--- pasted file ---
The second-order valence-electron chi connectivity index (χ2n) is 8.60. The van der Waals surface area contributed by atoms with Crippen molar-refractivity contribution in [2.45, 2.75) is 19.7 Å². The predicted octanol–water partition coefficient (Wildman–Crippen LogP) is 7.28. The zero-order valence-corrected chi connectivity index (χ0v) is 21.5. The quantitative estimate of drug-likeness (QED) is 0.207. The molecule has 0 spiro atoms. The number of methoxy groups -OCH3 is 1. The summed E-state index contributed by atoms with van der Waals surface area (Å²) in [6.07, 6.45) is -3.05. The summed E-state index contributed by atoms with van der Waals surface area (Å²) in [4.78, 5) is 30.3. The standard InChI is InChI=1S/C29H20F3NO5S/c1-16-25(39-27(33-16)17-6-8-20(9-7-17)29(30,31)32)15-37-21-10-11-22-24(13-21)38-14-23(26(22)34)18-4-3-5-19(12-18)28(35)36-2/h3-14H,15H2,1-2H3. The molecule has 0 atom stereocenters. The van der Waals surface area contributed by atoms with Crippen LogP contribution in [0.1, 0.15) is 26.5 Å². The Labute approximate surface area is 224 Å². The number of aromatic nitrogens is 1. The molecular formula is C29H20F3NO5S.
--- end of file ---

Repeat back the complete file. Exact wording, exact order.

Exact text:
The second-order valence-electron chi connectivity index (χ2n) is 8.60. The van der Waals surface area contributed by atoms with Crippen molar-refractivity contribution in [2.45, 2.75) is 19.7 Å². The predicted octanol–water partition coefficient (Wildman–Crippen LogP) is 7.28. The zero-order valence-corrected chi connectivity index (χ0v) is 21.5. The quantitative estimate of drug-likeness (QED) is 0.207. The molecule has 0 spiro atoms. The number of methoxy groups -OCH3 is 1. The summed E-state index contributed by atoms with van der Waals surface area (Å²) in [6.07, 6.45) is -3.05. The summed E-state index contributed by atoms with van der Waals surface area (Å²) in [4.78, 5) is 30.3. The standard InChI is InChI=1S/C29H20F3NO5S/c1-16-25(39-27(33-16)17-6-8-20(9-7-17)29(30,31)32)15-37-21-10-11-22-24(13-21)38-14-23(26(22)34)18-4-3-5-19(12-18)28(35)36-2/h3-14H,15H2,1-2H3. The molecule has 0 atom stereocenters. The van der Waals surface area contributed by atoms with Crippen LogP contribution in [0.1, 0.15) is 26.5 Å². The Labute approximate surface area is 224 Å². The number of aromatic nitrogens is 1. The molecular formula is C29H20F3NO5S.